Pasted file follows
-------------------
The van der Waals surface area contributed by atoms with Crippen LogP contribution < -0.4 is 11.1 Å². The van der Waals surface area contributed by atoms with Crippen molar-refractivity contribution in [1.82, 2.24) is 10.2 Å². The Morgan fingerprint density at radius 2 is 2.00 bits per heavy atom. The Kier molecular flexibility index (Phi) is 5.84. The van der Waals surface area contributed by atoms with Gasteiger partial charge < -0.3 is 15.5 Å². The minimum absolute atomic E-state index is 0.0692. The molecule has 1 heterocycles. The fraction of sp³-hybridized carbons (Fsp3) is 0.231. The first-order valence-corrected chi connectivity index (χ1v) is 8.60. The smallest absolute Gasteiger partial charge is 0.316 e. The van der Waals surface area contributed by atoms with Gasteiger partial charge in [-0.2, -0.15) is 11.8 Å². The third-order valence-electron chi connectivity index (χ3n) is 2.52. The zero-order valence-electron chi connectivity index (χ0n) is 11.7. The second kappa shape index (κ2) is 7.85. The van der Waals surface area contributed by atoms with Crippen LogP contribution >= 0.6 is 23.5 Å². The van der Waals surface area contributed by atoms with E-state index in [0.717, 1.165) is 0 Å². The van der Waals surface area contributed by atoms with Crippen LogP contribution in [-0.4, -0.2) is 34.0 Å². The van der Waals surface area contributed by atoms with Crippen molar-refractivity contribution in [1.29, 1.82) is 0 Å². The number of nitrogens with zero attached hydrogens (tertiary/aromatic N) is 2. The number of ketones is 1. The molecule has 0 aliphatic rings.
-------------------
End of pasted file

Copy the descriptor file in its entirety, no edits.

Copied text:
The van der Waals surface area contributed by atoms with Crippen LogP contribution < -0.4 is 11.1 Å². The van der Waals surface area contributed by atoms with Crippen molar-refractivity contribution in [1.82, 2.24) is 10.2 Å². The Morgan fingerprint density at radius 2 is 2.00 bits per heavy atom. The Kier molecular flexibility index (Phi) is 5.84. The van der Waals surface area contributed by atoms with Gasteiger partial charge < -0.3 is 15.5 Å². The minimum absolute atomic E-state index is 0.0692. The molecule has 1 heterocycles. The fraction of sp³-hybridized carbons (Fsp3) is 0.231. The first-order valence-corrected chi connectivity index (χ1v) is 8.60. The smallest absolute Gasteiger partial charge is 0.316 e. The van der Waals surface area contributed by atoms with Gasteiger partial charge in [-0.2, -0.15) is 11.8 Å². The third-order valence-electron chi connectivity index (χ3n) is 2.52. The zero-order valence-electron chi connectivity index (χ0n) is 11.7. The second kappa shape index (κ2) is 7.85. The van der Waals surface area contributed by atoms with Crippen LogP contribution >= 0.6 is 23.5 Å². The van der Waals surface area contributed by atoms with E-state index in [0.717, 1.165) is 0 Å². The van der Waals surface area contributed by atoms with Crippen LogP contribution in [-0.4, -0.2) is 34.0 Å². The van der Waals surface area contributed by atoms with Crippen molar-refractivity contribution in [1.29, 1.82) is 0 Å². The number of nitrogens with zero attached hydrogens (tertiary/aromatic N) is 2. The number of ketones is 1. The molecule has 0 aliphatic rings.